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 sugar “Sugar in the morning, sugar in the evening, sugar at suppertime...” sang the McGuire Sisters in 1958. But this sparkling white powder does unhappy things to the environment. Photo by Carlos Paes.
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ABOUT THE AUTHOR

STEPHANIE ZONIS focuses on good foods and the people who produce them. Click here to contact her.

 

 

Product Reviews / NutriNibbles / Organic Matter

 

Organic Matter Archive

November 2005

Click here to read other months’ columns


Sugar Cultivation and Production: Raising “Cane” With the Environment

My name is Stephanie Zonis, and welcome to Organic Matter for November 2005.

The human appetite for sugar is vast. According to a World Wildlife Fund (WWF) report published in November of 2004, more than 319 billion pounds of sugar are produced annually in over 120 countries. Annual consumption is not only keeping pace with this staggering quantity, it’s causing an expansion of it. We’ve all heard time and again that we eat too much sugar, and I’m sure that’s accurate in most cases. For the present, however, I’m not as concerned with what sugar does to our teeth or our waistlines as much as I am with what it does to the environment.

First, you need to know that there are two basic types of sugar: cane sugar and beet sugar. Estimates are that cane sugar accounts for up to 70% of worldwide production; beet sugar accounts for the rest. Both types, unfortunately, contribute to significant damage to the environment as well as to multiple plant and animal species. The WWF reports that the production of cane sugar is likely responsible for a greater loss of biodiversity than any other crop. Species-dense environments, such as forests, are often clear-cut for cane cultivation. Wetlands areas, with nutrient-rich soils and abundant natural water supply, are claimed for cane production. As you can imagine, the effect on habitat loss for innumerable species is immense.

How that sweet spoonful of sugar wreaks havoc on the environment. Soil erosion is a big problem in sugar crop cultivation. Erosion from water occurs in both sugar cane and sugar beet fields, whenever rainfall is excessive or irrigation (heavily used in sugar cane cultivation) is inexpert. But there’s also an issue with wind erosion, which happens when the fields of sugar beets are left bare over the winter. If excessive irrigation is combined with insufficient drainage, soil can become saline, which will adversely affect crop yields. Soil is also damaged in sugar crop cultivation via compaction (mostly from heavy machinery) and acidification (from inorganic nitrogen-based fertilizers).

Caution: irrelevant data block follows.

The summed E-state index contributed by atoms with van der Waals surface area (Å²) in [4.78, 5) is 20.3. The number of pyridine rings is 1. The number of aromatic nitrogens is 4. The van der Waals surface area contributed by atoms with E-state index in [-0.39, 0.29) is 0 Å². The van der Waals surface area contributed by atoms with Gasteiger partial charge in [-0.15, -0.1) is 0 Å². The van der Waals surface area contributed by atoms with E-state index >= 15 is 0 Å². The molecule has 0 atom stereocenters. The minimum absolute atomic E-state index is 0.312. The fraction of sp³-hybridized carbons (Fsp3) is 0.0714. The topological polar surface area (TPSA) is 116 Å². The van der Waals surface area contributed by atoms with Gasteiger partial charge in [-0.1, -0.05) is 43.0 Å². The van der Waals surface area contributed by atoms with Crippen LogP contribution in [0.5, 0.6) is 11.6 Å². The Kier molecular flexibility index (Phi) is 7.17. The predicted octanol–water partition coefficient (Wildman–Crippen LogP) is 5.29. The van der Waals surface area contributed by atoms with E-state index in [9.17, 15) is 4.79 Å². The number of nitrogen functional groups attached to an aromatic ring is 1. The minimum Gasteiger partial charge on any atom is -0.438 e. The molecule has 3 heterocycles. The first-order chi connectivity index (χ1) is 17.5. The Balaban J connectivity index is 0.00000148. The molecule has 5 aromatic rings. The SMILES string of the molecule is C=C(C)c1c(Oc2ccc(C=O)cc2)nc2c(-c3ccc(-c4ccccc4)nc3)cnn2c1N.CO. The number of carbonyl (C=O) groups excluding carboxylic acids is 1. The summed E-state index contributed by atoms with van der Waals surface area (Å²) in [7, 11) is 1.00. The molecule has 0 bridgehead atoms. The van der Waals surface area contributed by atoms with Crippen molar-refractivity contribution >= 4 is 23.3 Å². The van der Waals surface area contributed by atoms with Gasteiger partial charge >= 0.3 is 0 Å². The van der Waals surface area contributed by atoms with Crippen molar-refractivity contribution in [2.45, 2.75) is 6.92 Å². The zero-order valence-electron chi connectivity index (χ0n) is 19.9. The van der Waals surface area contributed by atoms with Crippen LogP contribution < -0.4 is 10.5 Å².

Speaking of those fertilizers, the conventional sugar industry uses heavy concentrations of them as well as pesticides, though there is some evidence that these large quantities are not necessary in all cases. Unfortunately, in many nations, standards for the handling and application of these chemicals are lax, so many field workers are exposed to these chemicals with little or no knowledge or protection. And there’s been a lengthy history of appalling treatment of the field workers who grow and harvest sugar crops—not excluding the U.S., shamefully enough. The great majority of these field workers, who perform arduous manual labor, are impoverished and poorly educated. As far back as the early 1940’s, long before the advent of political correctness, charges were leveled at the U.S. Sugar Corporation and other big producers that their “employees” were virtually bound in servitude. For an excellent book on this topic, read Alec Wilkinson’s Big Sugar: Seasons in the Cane Fields of Florida. Although the book was published 15 years ago, I have not seen anything indicating that much has changed in the interim.

sugar cane
Above, a stalk of cane. Below, stalks ready to be harvested. Photos by Ivana De Battisti.
stalks

As has been done for generations, most fields of sugar cane are burned right before harvesting. While it’s true that burning makes the harvest easier in terms of controlling pests and eliminating much of the leafy residue of the cane stalk that is not processed, it also contributes to air pollution, a poorer soil quality, and loss of both quality and quantity of sugar recovered from the cane.

What happens once sugarcane or sugar beets get to the processing mill? Is there any change for the better?  Not particularly, no. Granulated sugar requires extensive processing, and it’s both labor-and fossil-fuel-consumption-intensive. Sugar refining involves a series of steps, including clarification and filtration. Even brown sugar or other forms of sugar (such as evaporated cane juice) require some processing.